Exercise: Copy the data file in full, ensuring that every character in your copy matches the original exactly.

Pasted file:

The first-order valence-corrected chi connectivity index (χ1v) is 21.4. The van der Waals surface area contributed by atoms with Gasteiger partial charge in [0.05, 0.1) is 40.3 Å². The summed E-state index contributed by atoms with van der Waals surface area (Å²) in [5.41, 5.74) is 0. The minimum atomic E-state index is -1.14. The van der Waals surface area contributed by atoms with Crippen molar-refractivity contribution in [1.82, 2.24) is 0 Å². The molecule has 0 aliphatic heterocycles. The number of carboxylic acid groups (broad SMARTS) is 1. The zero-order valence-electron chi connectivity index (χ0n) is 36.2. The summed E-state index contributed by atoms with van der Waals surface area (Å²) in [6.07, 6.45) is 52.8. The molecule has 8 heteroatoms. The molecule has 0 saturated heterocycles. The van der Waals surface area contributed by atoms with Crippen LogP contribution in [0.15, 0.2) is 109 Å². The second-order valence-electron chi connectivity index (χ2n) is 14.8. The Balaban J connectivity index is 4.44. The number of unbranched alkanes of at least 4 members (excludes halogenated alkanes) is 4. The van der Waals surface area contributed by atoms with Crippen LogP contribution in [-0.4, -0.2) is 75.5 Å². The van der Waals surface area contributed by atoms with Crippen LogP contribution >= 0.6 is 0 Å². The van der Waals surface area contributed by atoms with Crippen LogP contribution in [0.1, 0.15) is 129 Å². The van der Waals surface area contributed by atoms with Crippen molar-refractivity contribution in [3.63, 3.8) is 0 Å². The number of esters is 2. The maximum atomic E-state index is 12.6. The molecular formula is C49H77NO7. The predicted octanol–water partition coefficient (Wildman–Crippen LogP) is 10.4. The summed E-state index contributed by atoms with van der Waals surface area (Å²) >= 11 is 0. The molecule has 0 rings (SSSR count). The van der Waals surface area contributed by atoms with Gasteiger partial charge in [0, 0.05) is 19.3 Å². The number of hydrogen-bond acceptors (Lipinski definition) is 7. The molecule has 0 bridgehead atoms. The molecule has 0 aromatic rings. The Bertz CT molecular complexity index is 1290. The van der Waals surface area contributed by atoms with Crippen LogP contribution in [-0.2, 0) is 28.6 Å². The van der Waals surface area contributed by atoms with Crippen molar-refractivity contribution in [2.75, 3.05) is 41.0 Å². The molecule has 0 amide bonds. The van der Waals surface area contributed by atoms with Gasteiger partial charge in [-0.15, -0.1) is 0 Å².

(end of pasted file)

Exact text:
The first-order valence-corrected chi connectivity index (χ1v) is 21.4. The van der Waals surface area contributed by atoms with Gasteiger partial charge in [0.05, 0.1) is 40.3 Å². The summed E-state index contributed by atoms with van der Waals surface area (Å²) in [5.41, 5.74) is 0. The minimum atomic E-state index is -1.14. The van der Waals surface area contributed by atoms with Crippen molar-refractivity contribution in [1.82, 2.24) is 0 Å². The molecule has 0 aliphatic heterocycles. The number of carboxylic acid groups (broad SMARTS) is 1. The zero-order valence-electron chi connectivity index (χ0n) is 36.2. The summed E-state index contributed by atoms with van der Waals surface area (Å²) in [6.07, 6.45) is 52.8. The molecule has 8 heteroatoms. The molecule has 0 saturated heterocycles. The van der Waals surface area contributed by atoms with Crippen LogP contribution in [0.15, 0.2) is 109 Å². The second-order valence-electron chi connectivity index (χ2n) is 14.8. The Balaban J connectivity index is 4.44. The number of unbranched alkanes of at least 4 members (excludes halogenated alkanes) is 4. The van der Waals surface area contributed by atoms with Crippen LogP contribution in [-0.4, -0.2) is 75.5 Å². The van der Waals surface area contributed by atoms with Crippen LogP contribution >= 0.6 is 0 Å². The van der Waals surface area contributed by atoms with Crippen LogP contribution in [0.1, 0.15) is 129 Å². The van der Waals surface area contributed by atoms with Crippen molar-refractivity contribution in [3.63, 3.8) is 0 Å². The number of esters is 2. The maximum atomic E-state index is 12.6. The molecular formula is C49H77NO7. The predicted octanol–water partition coefficient (Wildman–Crippen LogP) is 10.4. The summed E-state index contributed by atoms with van der Waals surface area (Å²) >= 11 is 0. The molecule has 0 rings (SSSR count). The van der Waals surface area contributed by atoms with Gasteiger partial charge in [0, 0.05) is 19.3 Å². The number of hydrogen-bond acceptors (Lipinski definition) is 7. The molecule has 0 bridgehead atoms. The molecule has 0 aromatic rings. The Bertz CT molecular complexity index is 1290. The van der Waals surface area contributed by atoms with Crippen LogP contribution in [-0.2, 0) is 28.6 Å². The van der Waals surface area contributed by atoms with Crippen molar-refractivity contribution in [2.75, 3.05) is 41.0 Å². The molecule has 0 amide bonds. The van der Waals surface area contributed by atoms with Gasteiger partial charge in [-0.15, -0.1) is 0 Å².